Patient-Centered Outcomes Research Institute

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The Patient-Centered Outcomes Research Institute, also known as PCORI, is a United States based non-governmental institute created as part of a modification to the Social Security Act by clauses in the Patient Protection and Affordable Care Act.


The Patient-Centered Outcomes Research Institute was established by the 2010 Patient Protection and Affordable Care Act.[1]


The body is charged with examining the "relative health outcomes, clinical effectiveness, and appropriateness" of different medical treatments by evaluating existing studies and conducting its own. Its 19-member board is to include patients, physicians, nurses, hospitals, drug makers, device manufacturers, insurers, payers, government officials and health experts. It will not have the power to mandate or even endorse coverage rules or reimbursement for any particular treatment. Medicare may take the Institute’s research into account when deciding what procedures it will cover, so long as the new research is not the sole justification and the agency allows for public input.[2]

The law governing the Institute prohibits it from developing or employing "a dollars-per-quality adjusted life year (or similar measure that discounts the value of a life because of an individual’s disability) as a threshold to establish what type of health care is cost effective or recommended".[3][4] This makes it different from the UK's National Institute for Health and Clinical Excellence, which determines cost-effectiveness directly based on quality-adjusted life year valuations.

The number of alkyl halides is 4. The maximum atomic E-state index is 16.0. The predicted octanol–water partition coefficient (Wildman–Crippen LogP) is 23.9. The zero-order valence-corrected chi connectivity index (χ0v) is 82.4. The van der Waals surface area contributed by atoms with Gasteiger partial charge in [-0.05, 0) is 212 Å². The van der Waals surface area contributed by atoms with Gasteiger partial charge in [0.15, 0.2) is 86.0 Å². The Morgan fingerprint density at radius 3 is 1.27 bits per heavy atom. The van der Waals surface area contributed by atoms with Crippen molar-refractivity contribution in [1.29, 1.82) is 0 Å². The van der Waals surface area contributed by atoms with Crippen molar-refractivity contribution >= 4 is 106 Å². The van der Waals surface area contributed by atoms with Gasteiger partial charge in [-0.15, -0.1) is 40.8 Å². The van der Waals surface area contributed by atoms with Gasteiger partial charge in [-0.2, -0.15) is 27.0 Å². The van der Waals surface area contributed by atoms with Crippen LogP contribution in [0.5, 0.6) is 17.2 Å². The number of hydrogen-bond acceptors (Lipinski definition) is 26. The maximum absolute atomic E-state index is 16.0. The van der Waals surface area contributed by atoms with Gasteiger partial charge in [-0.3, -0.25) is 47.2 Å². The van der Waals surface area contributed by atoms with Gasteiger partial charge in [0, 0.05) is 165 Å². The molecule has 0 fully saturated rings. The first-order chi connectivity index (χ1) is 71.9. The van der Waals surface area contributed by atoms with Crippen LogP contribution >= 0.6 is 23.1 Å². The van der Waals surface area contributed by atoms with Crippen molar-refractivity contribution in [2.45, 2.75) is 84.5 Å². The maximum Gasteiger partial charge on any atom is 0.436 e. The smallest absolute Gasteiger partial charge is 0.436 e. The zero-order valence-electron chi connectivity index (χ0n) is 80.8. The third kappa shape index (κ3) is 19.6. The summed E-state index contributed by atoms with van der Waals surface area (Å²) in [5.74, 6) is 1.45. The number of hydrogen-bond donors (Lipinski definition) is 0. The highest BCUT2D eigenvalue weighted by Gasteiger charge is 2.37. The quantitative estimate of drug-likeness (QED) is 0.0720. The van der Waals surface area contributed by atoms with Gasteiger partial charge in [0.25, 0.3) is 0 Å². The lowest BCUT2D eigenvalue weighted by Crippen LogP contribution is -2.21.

According to Cecilia Rivera Casale, Senior Advisor for Minority Health at the Agency for Healthcare Research and Quality, PCORI "will have the opportunity to work with researchers to develop methodologies for addressing the specific needs of priority populations that traditionally have not been the focus of randomized controlled trials. This work is part of a more general effort to develop more pragmatic, less time-consuming research methods appropriate for these populations."[5]


  1. ^ Establishing Legislation
  2. ^ Kaiser Health News (2012). "True or false? Top 7 health care fears". Retrieved 24 May 2012. 
  3. ^ Neumann, Peter J; Weinstein, Milton C (2010). "Legislating against use of cost-effectiveness information". New England Journal of Medicine 363 (16): 1495–1497. doi:10.1056/NEJMp1007168. PMID 20942664. 
  4. ^ "Social Security Act §1182". Social Security Agency. Retrieved 2014-04-13. 
  5. ^ "Focusing on Priority Populations: An Interview With Cecilia Rivera Casale, Senior Advisor for Minority Health, AHRQ". Agency for Healthcare Research and Quality. 2013-04-017. Retrieved 2013-08-27. 

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